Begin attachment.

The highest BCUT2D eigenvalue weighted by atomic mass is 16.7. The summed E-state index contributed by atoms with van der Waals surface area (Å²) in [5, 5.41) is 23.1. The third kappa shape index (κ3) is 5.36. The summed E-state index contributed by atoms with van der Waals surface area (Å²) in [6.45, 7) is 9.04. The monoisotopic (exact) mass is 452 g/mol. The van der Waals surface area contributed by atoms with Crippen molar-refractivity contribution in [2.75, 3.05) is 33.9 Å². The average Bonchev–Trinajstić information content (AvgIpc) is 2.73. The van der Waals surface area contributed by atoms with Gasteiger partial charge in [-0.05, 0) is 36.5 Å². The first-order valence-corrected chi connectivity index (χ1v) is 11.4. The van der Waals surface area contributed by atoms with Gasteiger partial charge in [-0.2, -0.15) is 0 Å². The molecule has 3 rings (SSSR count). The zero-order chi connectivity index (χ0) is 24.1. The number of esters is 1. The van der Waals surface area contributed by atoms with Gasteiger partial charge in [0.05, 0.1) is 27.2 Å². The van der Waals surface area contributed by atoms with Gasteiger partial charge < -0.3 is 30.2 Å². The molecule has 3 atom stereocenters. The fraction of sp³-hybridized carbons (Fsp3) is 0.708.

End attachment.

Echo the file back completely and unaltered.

The highest BCUT2D eigenvalue weighted by atomic mass is 16.7. The summed E-state index contributed by atoms with van der Waals surface area (Å²) in [5, 5.41) is 23.1. The third kappa shape index (κ3) is 5.36. The summed E-state index contributed by atoms with van der Waals surface area (Å²) in [6.45, 7) is 9.04. The monoisotopic (exact) mass is 452 g/mol. The van der Waals surface area contributed by atoms with Crippen molar-refractivity contribution in [2.75, 3.05) is 33.9 Å². The average Bonchev–Trinajstić information content (AvgIpc) is 2.73. The van der Waals surface area contributed by atoms with Gasteiger partial charge in [-0.05, 0) is 36.5 Å². The first-order valence-corrected chi connectivity index (χ1v) is 11.4. The van der Waals surface area contributed by atoms with Gasteiger partial charge in [-0.2, -0.15) is 0 Å². The molecule has 3 rings (SSSR count). The zero-order chi connectivity index (χ0) is 24.1. The number of esters is 1. The van der Waals surface area contributed by atoms with Gasteiger partial charge in [0.05, 0.1) is 27.2 Å². The van der Waals surface area contributed by atoms with Gasteiger partial charge < -0.3 is 30.2 Å². The molecule has 3 atom stereocenters. The fraction of sp³-hybridized carbons (Fsp3) is 0.708.